The thermal regime of the city and the development of UHIs result from the way in which the partition of solar radiation, predominantly from short to long wave, interacts with the urban atmosphere. Long-wave radiation is mostly converted to sensible heat, which is transported by advection and convection of air masses within the city system. Because of the complexity of the urban system, several levels may contribute to creating the UHI. The inner level is the urban surface layer, where city materials interact directly with the incoming radiation; here the optical and thermal properties of the surface are dominant. A second type of interaction is represented by the complex air flow above the built environment. In this layer (commonly assumed to extend to two to three times the surface roughness scale, i.e., the average height of the buildings) the physical processes are guided both by surface properties and by local aerodynamics generated by canopy features. The last level corresponds to the larger interaction between the main physical flows (boundary layer flows) and the whole city. Three subtypes of UHIs may therefore be distinguished based on the underlying physical processes that contribute to their formation:

  1. 1. Surface heat island (SHI)

  2. 2. Canopy layer heat island (CLHI)

  3. 3. Boundary layer heat island (BLHI)

These subtypes of heat islands vary in shape and temporal characteristics. The CLHI and BLHI are normally thermally characterized using thermometers, whereas sensors mounted on remote platforms such as satellites or aircraft are the most suitable for providing detailed information on the SHI (Roth, Oke, & Emery, 1989; Voogt & Oke, 2003).

The thermal characteristics of SHIs and CLHIs are strongly determined by the physical characteristics of urban materials and surfaces. Denser, more built-up areas are characterized by higher temperatures, whereas open areas, parks, and vegetated and natural surfaces are cooler (Figure 7b). During daytime, dark surfaces absorb more solar radiation and become hotter, whereas light-colored or moist surfaces are cooler (Roth et al., 1989; Voogt & Oke, 2003).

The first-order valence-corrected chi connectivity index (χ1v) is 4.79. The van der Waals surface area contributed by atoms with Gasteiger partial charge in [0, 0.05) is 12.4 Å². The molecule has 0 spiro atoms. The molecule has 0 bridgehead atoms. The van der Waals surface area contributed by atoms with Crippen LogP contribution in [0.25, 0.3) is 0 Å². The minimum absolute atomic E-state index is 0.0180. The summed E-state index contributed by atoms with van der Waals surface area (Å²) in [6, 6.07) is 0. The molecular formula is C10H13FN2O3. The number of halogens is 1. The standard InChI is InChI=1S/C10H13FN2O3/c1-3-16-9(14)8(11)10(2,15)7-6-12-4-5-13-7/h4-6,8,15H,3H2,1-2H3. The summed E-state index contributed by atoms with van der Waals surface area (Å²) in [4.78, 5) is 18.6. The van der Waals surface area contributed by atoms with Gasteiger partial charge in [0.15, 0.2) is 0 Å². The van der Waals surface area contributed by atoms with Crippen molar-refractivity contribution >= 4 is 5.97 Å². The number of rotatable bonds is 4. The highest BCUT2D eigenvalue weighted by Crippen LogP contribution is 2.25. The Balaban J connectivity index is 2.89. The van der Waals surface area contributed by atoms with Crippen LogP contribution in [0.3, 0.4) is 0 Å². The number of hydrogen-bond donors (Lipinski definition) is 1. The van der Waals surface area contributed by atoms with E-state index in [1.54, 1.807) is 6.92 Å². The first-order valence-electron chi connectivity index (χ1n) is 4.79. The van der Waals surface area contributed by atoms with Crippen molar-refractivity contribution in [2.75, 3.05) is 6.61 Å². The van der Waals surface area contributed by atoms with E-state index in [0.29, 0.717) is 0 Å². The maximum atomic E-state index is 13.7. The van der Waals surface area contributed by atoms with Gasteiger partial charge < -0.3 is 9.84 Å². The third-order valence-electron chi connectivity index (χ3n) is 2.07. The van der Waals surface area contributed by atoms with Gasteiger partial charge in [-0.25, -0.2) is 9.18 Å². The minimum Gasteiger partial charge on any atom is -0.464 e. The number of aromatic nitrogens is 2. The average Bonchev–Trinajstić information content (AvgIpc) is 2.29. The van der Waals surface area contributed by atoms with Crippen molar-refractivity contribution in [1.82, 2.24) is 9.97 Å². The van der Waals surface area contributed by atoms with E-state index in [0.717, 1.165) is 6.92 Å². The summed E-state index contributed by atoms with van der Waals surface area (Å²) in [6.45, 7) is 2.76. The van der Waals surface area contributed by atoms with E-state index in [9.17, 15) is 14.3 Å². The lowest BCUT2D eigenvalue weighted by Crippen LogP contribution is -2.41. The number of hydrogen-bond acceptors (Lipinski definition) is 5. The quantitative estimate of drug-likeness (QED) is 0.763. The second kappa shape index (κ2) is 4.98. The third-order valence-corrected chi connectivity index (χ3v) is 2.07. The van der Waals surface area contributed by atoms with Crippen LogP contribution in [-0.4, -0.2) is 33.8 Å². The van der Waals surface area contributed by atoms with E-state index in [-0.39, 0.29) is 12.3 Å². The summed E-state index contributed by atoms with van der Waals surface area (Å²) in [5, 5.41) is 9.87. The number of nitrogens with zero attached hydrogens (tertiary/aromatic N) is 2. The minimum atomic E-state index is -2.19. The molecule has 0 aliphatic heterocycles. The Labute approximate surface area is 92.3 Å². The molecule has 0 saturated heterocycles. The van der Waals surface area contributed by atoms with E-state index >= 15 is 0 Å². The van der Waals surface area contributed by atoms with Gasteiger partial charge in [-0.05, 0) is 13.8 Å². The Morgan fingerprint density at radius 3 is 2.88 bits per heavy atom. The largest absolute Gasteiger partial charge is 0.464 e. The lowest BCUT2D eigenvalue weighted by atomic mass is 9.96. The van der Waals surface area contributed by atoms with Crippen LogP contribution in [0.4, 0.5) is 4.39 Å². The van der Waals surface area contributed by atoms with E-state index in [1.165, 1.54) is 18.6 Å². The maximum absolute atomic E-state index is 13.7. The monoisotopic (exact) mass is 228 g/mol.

The influence of the SHI is most evident during the day, when there are large temperature differences between dry versus wet, shaded versus exposed, and bare versus vegetated surfaces exposed to the same incoming solar radiation. Because urban surfaces are warmer than rural ones, the SHI effect is consistently and strongly positive (i.e., it increases local temperatures relative to temperatures in the absence of SHI factors) throughout the day and night. The SHI effect is largest with high daytime solar radiation intensities. During a hot summer day, solar radiation heats most dry urban surfaces, such as exposed roofs and pavements, to temperatures 27–50 °C higher than that of the ambient air (Berdahl & Bretz, 1997). In contrast, moist surfaces, particularly in rural environments, are thermally buffered by evaporation and tend to maintain temperatures close to that of the ambient air.